• In a medium heavy-bottomed frying pan over medium-high heat, add the butter and 2 tbsp of the olive oil. As soon as the butter melts, add the onions and turn the heat to medium-low, stirring the onions frequently to prevent them from burning, until they reach a rich, dark brown, about 20 to 30 minutes. By cooking low and slow, you are creating so much flavour, bringing out the onion’s natural sweetness without any sharp, bitter taste. If the onions start to stick or burn, turn the heat to low and add 1 tbsp water. Stir too much and the onions won’t brown; stir too little and they burn. Remove from the heat and set aside to cool.
  • Heat the remaining ¼ cup olive oil in a separate medium heavy-bottomed frying pan over high heat. As soon as it starts to smoke, add all the mushrooms and cook until tender, about 5 minutes. Remove from the heat and season with the salt.
  • Preheat the oven to 450°F (230°C)
  • Form the dough for one pizza at a time on its floured pan.
  • Once you have shaped one piece of dough, immediately spoon ¼ cup Red Sauce and ¼ cup pesto on top. Use a spatula or the back of the spoon to spread them out evenly. Sprinkle with one-quarter of the onions, ¾ cup mozzarella, one-quarter of the mushrooms, and ¼ cup goat cheese.
  • Repeat the shaping and topping process with the remaining balls of dough.
  • Bake for 10 to 12 minutes, until the crust is golden brown and the cheese golden.
  • Remove from the oven and garnish with arugula.

Notes

#1. In Italy, flour is classified either as 1, 0 or 00, referring to how finely ground the flour is, and how much of the bran and germ have been removed. For instance, 00 flour is the most refined, similar to unbleached all-purpose/plain flour, which is a mix of hard and soft wheat, though somewhat finer. invest in a bag of Tipo 00 flour (aka doppio zero, meaning “double zero” in Italian) and fall in love (a light crust that’s crisp on the outside but tender to the bite? That’s amore). Or try the grand don, the Godflour: the Caputo 00 made from a selection of the finest grains sourced by the Naples-based Caputo family – and have been for three generations.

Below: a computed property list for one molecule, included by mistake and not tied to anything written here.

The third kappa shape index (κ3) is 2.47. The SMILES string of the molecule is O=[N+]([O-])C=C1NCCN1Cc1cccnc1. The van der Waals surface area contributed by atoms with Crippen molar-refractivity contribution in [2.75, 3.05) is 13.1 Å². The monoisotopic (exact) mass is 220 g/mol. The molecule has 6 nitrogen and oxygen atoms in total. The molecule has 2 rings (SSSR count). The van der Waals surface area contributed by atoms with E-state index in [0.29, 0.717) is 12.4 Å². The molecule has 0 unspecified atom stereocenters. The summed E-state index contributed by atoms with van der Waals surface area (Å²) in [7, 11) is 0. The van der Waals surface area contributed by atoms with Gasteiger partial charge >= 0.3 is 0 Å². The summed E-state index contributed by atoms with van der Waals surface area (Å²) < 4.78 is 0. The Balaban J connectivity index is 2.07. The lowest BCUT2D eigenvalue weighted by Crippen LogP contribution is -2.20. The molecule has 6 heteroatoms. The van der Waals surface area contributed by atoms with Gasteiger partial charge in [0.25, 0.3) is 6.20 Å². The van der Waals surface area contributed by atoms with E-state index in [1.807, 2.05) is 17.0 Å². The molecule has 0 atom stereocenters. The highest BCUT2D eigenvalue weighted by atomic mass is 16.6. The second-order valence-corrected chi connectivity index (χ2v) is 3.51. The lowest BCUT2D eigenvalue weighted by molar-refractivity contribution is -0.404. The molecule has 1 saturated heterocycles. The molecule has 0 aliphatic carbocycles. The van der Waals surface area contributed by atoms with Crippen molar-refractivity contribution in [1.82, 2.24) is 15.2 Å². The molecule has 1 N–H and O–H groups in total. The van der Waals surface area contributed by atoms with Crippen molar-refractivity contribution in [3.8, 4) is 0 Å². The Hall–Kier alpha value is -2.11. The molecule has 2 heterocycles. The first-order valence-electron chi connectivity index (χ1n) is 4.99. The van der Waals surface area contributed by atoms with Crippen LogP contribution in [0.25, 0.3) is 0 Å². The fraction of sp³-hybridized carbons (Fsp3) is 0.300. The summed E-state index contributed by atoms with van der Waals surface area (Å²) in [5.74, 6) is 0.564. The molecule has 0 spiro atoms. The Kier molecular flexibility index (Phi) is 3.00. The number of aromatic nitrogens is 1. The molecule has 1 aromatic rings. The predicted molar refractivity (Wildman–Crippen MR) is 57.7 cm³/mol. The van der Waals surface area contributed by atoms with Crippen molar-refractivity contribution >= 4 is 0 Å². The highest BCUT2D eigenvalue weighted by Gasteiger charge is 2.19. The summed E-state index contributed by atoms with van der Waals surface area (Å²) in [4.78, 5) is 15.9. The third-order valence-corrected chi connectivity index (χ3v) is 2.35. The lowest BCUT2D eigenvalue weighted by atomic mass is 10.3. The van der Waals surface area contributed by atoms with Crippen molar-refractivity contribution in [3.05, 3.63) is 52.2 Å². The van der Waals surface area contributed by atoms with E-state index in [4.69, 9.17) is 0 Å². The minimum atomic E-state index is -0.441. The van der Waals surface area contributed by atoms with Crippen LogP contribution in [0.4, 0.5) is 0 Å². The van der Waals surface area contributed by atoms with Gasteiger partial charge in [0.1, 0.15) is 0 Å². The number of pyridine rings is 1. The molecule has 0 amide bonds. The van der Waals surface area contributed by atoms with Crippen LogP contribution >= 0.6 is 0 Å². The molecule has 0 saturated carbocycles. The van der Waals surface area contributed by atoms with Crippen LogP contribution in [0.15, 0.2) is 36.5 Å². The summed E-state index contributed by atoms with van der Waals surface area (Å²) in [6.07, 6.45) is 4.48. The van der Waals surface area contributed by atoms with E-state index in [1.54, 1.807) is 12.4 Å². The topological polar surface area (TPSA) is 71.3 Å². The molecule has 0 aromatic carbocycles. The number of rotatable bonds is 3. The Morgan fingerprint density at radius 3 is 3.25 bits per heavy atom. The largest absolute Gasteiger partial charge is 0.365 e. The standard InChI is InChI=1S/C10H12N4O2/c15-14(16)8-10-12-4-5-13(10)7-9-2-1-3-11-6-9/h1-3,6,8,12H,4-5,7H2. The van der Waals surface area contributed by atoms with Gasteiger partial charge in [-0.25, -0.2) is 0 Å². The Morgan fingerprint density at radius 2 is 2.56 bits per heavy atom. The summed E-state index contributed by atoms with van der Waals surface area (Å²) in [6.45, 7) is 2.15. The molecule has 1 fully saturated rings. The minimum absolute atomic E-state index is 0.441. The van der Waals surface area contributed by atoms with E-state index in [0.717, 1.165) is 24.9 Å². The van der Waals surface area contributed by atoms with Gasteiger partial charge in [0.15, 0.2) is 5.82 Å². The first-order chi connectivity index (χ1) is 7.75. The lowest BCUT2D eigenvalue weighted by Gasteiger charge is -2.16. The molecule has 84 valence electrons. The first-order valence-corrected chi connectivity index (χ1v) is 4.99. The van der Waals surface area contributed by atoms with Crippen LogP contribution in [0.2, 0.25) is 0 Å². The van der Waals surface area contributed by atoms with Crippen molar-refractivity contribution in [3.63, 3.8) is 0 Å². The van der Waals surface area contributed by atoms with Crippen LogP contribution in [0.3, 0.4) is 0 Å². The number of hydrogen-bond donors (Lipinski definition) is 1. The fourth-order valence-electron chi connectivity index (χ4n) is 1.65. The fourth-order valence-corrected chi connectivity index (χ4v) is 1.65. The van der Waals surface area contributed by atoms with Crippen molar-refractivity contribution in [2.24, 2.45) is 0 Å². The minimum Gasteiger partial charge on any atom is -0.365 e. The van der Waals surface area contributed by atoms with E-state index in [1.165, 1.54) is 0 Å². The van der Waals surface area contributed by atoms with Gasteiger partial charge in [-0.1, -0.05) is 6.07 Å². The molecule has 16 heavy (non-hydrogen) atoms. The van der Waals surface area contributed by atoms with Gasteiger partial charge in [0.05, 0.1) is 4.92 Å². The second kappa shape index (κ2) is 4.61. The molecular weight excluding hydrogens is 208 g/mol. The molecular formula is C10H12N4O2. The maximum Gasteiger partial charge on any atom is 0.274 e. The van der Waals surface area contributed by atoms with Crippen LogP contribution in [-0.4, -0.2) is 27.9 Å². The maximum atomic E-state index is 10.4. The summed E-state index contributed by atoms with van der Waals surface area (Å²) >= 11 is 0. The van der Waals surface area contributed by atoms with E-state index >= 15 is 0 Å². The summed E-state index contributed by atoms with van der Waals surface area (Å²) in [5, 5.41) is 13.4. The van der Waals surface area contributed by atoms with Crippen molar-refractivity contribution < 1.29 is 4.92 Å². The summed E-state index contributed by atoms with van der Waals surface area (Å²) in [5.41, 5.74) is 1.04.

#2. To roast whole heads of garlic: Preheat the oven to 400°F. Using a sharp knife, cut inch off the top of the garlic head, exposing some of the cloves inside. Lightly drizzle the garlic with 2 tbsp olive oil and wrap tightly in aluminum foil. Place the wrapped garlic on a baking dish, in a muffin pan, and roast in the oven for 20 to 25 minutes, until soft enough that you’re able to squeeze the cloves out of their skins like toothpaste. (A muffin pan works really well for this, as it keeps the garlic bulbs from rolling around.)
To roast peeled cloves: Place peeled cloves in a saucepan, cover with olive oil (about ½ tsp per clove) and simmer on low heat until fork-tender and golden brown, about 15 minutes.
To purée: Pulse the roasted cloves in a blender until smooth. (Great on sourdough!)
To store: transfer the roasted garlic to an airtight container and pour olive oil on top to fill the container. Store in a sealed container in the fridge for up to 2 weeks.

A cookbook cover in a light tan frame.

Excerpted from Together at Sobo by Lisa Ahier, with Susan Musgrave. Copyright © 2023 Lisa Elaine Ahier. Photographs by Jeremy Koreski. Published by Appetite by Random House®, a division of Penguin Random House Canada Limited. Reproduced by arrangement with the Publisher. All rights reserved.